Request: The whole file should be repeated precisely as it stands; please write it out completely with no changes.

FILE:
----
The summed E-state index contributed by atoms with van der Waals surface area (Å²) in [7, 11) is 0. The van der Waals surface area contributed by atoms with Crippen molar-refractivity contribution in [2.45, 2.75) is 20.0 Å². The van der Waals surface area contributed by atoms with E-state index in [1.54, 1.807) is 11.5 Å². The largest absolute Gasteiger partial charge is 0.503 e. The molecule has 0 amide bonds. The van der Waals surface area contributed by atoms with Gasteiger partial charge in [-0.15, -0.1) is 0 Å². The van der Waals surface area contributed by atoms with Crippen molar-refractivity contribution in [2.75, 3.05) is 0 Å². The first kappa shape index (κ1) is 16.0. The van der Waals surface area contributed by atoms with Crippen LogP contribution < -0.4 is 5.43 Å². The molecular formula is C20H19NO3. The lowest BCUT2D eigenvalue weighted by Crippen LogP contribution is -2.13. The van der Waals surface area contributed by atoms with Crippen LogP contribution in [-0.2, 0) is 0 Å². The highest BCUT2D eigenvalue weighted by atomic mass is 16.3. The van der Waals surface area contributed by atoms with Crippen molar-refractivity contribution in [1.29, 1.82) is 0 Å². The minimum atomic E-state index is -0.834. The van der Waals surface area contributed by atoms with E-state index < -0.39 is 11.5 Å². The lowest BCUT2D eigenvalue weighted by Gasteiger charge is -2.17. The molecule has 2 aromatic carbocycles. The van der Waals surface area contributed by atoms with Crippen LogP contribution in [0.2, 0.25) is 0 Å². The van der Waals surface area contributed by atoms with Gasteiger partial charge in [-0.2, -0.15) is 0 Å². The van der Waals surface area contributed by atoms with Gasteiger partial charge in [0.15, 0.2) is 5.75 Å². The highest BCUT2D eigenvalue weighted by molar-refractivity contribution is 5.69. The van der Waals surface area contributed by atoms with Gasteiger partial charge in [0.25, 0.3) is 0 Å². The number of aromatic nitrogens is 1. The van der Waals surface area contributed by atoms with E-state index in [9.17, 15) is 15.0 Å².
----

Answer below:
The summed E-state index contributed by atoms with van der Waals surface area (Å²) in [7, 11) is 0. The van der Waals surface area contributed by atoms with Crippen molar-refractivity contribution in [2.45, 2.75) is 20.0 Å². The van der Waals surface area contributed by atoms with E-state index in [1.54, 1.807) is 11.5 Å². The largest absolute Gasteiger partial charge is 0.503 e. The molecule has 0 amide bonds. The van der Waals surface area contributed by atoms with Gasteiger partial charge in [-0.15, -0.1) is 0 Å². The van der Waals surface area contributed by atoms with Crippen molar-refractivity contribution in [2.75, 3.05) is 0 Å². The first kappa shape index (κ1) is 16.0. The van der Waals surface area contributed by atoms with Crippen LogP contribution < -0.4 is 5.43 Å². The molecular formula is C20H19NO3. The lowest BCUT2D eigenvalue weighted by Crippen LogP contribution is -2.13. The van der Waals surface area contributed by atoms with Crippen LogP contribution in [-0.2, 0) is 0 Å². The highest BCUT2D eigenvalue weighted by atomic mass is 16.3. The van der Waals surface area contributed by atoms with Crippen molar-refractivity contribution in [1.29, 1.82) is 0 Å². The minimum atomic E-state index is -0.834. The van der Waals surface area contributed by atoms with E-state index < -0.39 is 11.5 Å². The lowest BCUT2D eigenvalue weighted by Gasteiger charge is -2.17. The molecule has 2 aromatic carbocycles. The van der Waals surface area contributed by atoms with Crippen LogP contribution in [0.2, 0.25) is 0 Å². The van der Waals surface area contributed by atoms with Gasteiger partial charge in [-0.2, -0.15) is 0 Å². The van der Waals surface area contributed by atoms with Gasteiger partial charge in [0.15, 0.2) is 5.75 Å². The highest BCUT2D eigenvalue weighted by molar-refractivity contribution is 5.69. The van der Waals surface area contributed by atoms with Gasteiger partial charge in [0.25, 0.3) is 0 Å². The number of aromatic nitrogens is 1. The van der Waals surface area contributed by atoms with E-state index in [9.17, 15) is 15.0 Å².